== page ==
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I switched from Ubuntu to Debian

And in debian the /etc/hosts file after a new install is (on a cloud server):

127.0.1.1   static.246.62.63.178.clients.your-server.de static

# The following lines are desirable for IPv6 capable hosts
::1     localhost ip6-localhost ip6-loopback
ff02::1 ip6-allnodes
ff02::2 ip6-allrouters

What is static.246.62.63.178.clients.your-server.de ?

Seems like the ip address is reserved for future use.

Do I leave it in place of replace it? E.g. is this okay (if my server is example.com):

127.0.0.1   localhost example.com

# The following lines are desirable for IPv6 capable hosts
::1     localhost ip6-localhost ip6-loopback example.com
ff02::1 ip6-allnodes
ff02::2 ip6-allrouters
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  • The installer might have got that hostname from DHCP, and I don't think it's unusual for installers to write a configured hostname to /etc/hosts.
    – muru
    Commented Apr 20, 2022 at 18:44
  • @roaima, that is quite quirky and interesting. I still don't know where the IP address 178.63.62.246 comes from though. Commented Apr 20, 2022 at 18:55
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    For me this is the hostname of your VM, provided by your hosting provider. And probably 178.63.62.246 si the public address of your host. Commented Apr 20, 2022 at 19:08
  • Odd... on my Debian derivative (RPi OS), using the hostname for 127.0.1.1 is advised for use with Zero-conf networking (on a LAN).
    – Seamus
    Commented Apr 20, 2022 at 22:25

2 Answers 2

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The IP address-as-a-name would usually be read in reverse (much like a DNS PTR entry), so the name should correspond to 178.63.62.246 rather than 246.62.63.178.

In this instance that would suggest a server from Hetzner.

You can remove the entry, but if that's what the machine is called - what it's known as - it would be prudent to have an entry of some sort. For example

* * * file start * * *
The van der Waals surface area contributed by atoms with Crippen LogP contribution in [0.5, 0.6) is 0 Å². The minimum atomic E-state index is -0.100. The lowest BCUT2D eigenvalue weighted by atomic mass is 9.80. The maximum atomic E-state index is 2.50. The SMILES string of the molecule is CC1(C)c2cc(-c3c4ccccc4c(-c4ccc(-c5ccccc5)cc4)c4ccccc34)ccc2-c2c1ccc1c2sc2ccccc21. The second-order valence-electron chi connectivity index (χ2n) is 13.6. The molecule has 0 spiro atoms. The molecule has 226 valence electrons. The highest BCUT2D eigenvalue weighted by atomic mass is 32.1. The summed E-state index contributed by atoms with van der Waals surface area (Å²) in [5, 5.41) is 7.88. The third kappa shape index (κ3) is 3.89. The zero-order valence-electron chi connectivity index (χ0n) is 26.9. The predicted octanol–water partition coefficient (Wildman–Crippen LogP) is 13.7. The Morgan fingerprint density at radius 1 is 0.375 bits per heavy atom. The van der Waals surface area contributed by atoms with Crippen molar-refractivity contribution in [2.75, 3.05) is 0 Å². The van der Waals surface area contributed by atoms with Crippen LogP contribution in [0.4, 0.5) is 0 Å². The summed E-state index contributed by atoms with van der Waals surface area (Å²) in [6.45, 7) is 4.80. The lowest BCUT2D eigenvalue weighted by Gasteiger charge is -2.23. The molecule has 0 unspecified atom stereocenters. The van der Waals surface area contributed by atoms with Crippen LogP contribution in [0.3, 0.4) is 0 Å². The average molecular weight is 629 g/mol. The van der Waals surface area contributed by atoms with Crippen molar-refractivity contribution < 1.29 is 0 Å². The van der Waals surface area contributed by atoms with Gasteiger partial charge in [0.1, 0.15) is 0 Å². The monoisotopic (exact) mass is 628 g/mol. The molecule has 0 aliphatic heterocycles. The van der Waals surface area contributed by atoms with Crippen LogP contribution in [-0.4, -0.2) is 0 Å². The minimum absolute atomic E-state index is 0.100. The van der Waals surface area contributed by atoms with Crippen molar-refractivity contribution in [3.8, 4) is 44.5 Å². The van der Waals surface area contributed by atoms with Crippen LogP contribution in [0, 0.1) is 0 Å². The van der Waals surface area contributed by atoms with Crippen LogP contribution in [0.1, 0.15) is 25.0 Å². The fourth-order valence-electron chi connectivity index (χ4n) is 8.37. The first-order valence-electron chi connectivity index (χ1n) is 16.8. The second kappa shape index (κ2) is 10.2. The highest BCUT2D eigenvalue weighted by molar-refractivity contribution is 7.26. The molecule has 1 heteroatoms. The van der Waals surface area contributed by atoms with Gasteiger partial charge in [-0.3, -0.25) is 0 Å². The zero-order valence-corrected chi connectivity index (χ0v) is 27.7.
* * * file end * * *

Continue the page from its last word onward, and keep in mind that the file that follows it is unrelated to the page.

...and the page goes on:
127.0.0.1      localhost loopback
178.63.62.246  my.preferred.hostname.example.com
178.63.62.246  static.246.62.63.178.clients.your-server.de
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I think @roaima's answer is correct, but Debian has some more information on this if you're interested. Specifically wrt the use of 127.0.1.1:

For a system with a permanent IP address, that permanent IP address should be used here instead of 127.0.1.1.

It's interesting that Debian (apparently) wrote this entry in your /etc/hosts file, and more so that the string has the word static in it.

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    static is a hostname, and as far I know, it is Hetzner that modify such file (and other) on their images. Commented Apr 21, 2022 at 7:47
  • So, on a cloud server means that the hosting service Hetzner has root privileges? I didn't understand it that way, but you're probably correct. Still seems an odd setup to me, but I've not had a hosted server for ages.
    – Seamus
    Commented Apr 21, 2022 at 8:20
  • I had several root server (metal, not virtual) on Hetzner. You can get also just virtual servers (with root). I think they do also "usual hosting" (but there is much more rivals on that market). Being able to select distros from a list, or being able to install and configure apache or other webservers and other packages, or deploy any container, and having own IP, etc. it is often an advantage (but it costs more then usual webhosting). Commented Apr 21, 2022 at 8:39

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